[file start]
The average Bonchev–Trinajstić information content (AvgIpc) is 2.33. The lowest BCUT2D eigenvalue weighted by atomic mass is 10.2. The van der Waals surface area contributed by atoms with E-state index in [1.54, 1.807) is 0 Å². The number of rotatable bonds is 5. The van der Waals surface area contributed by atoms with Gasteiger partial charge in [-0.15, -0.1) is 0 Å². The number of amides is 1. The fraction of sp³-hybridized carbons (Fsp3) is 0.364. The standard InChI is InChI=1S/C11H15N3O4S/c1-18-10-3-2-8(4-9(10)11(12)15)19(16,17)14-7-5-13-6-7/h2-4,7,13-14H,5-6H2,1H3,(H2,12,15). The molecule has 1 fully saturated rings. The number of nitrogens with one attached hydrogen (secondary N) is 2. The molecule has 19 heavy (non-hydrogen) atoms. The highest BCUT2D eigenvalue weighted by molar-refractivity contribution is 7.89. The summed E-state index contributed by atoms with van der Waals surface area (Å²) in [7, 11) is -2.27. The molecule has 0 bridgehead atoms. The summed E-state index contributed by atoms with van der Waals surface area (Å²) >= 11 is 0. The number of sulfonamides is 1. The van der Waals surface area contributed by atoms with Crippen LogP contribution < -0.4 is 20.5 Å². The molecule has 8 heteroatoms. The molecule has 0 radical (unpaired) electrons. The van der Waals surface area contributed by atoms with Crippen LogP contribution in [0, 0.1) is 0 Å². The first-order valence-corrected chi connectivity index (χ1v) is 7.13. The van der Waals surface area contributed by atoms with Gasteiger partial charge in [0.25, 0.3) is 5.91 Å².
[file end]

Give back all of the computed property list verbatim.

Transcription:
The average Bonchev–Trinajstić information content (AvgIpc) is 2.33. The lowest BCUT2D eigenvalue weighted by atomic mass is 10.2. The van der Waals surface area contributed by atoms with E-state index in [1.54, 1.807) is 0 Å². The number of rotatable bonds is 5. The van der Waals surface area contributed by atoms with Gasteiger partial charge in [-0.15, -0.1) is 0 Å². The number of amides is 1. The fraction of sp³-hybridized carbons (Fsp3) is 0.364. The standard InChI is InChI=1S/C11H15N3O4S/c1-18-10-3-2-8(4-9(10)11(12)15)19(16,17)14-7-5-13-6-7/h2-4,7,13-14H,5-6H2,1H3,(H2,12,15). The molecule has 1 fully saturated rings. The number of nitrogens with one attached hydrogen (secondary N) is 2. The molecule has 19 heavy (non-hydrogen) atoms. The highest BCUT2D eigenvalue weighted by molar-refractivity contribution is 7.89. The summed E-state index contributed by atoms with van der Waals surface area (Å²) in [7, 11) is -2.27. The molecule has 0 bridgehead atoms. The summed E-state index contributed by atoms with van der Waals surface area (Å²) >= 11 is 0. The number of sulfonamides is 1. The van der Waals surface area contributed by atoms with Crippen LogP contribution < -0.4 is 20.5 Å². The molecule has 8 heteroatoms. The molecule has 0 radical (unpaired) electrons. The van der Waals surface area contributed by atoms with Crippen LogP contribution in [0, 0.1) is 0 Å². The first-order valence-corrected chi connectivity index (χ1v) is 7.13. The van der Waals surface area contributed by atoms with Gasteiger partial charge in [0.25, 0.3) is 5.91 Å².